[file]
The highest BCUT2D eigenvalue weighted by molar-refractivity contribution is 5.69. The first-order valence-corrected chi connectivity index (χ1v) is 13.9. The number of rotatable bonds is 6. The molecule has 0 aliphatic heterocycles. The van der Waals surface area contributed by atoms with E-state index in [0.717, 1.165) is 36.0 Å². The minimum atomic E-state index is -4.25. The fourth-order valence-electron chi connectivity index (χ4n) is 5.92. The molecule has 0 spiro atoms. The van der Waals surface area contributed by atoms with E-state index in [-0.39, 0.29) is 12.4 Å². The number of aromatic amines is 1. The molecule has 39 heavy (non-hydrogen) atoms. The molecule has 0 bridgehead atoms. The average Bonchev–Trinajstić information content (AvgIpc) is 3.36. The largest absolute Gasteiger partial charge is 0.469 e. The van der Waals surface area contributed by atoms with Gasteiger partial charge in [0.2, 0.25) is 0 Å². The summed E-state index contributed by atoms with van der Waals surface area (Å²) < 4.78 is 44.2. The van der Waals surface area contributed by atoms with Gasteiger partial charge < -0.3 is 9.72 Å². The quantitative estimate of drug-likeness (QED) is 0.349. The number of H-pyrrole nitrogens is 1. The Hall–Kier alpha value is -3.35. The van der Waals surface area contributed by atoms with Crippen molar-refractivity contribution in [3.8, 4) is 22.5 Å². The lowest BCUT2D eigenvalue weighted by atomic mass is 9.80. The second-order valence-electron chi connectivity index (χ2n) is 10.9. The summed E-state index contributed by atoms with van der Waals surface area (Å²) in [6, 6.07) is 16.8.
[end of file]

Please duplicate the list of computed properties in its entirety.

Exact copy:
The highest BCUT2D eigenvalue weighted by molar-refractivity contribution is 5.69. The first-order valence-corrected chi connectivity index (χ1v) is 13.9. The number of rotatable bonds is 6. The molecule has 0 aliphatic heterocycles. The van der Waals surface area contributed by atoms with E-state index in [0.717, 1.165) is 36.0 Å². The minimum atomic E-state index is -4.25. The fourth-order valence-electron chi connectivity index (χ4n) is 5.92. The molecule has 0 spiro atoms. The van der Waals surface area contributed by atoms with E-state index in [-0.39, 0.29) is 12.4 Å². The number of aromatic amines is 1. The molecule has 39 heavy (non-hydrogen) atoms. The molecule has 0 bridgehead atoms. The average Bonchev–Trinajstić information content (AvgIpc) is 3.36. The largest absolute Gasteiger partial charge is 0.469 e. The van der Waals surface area contributed by atoms with Gasteiger partial charge in [0.2, 0.25) is 0 Å². The summed E-state index contributed by atoms with van der Waals surface area (Å²) < 4.78 is 44.2. The van der Waals surface area contributed by atoms with Gasteiger partial charge < -0.3 is 9.72 Å². The quantitative estimate of drug-likeness (QED) is 0.349. The number of H-pyrrole nitrogens is 1. The Hall–Kier alpha value is -3.35. The van der Waals surface area contributed by atoms with Crippen molar-refractivity contribution in [3.8, 4) is 22.5 Å². The lowest BCUT2D eigenvalue weighted by atomic mass is 9.80. The second-order valence-electron chi connectivity index (χ2n) is 10.9. The summed E-state index contributed by atoms with van der Waals surface area (Å²) in [6, 6.07) is 16.8.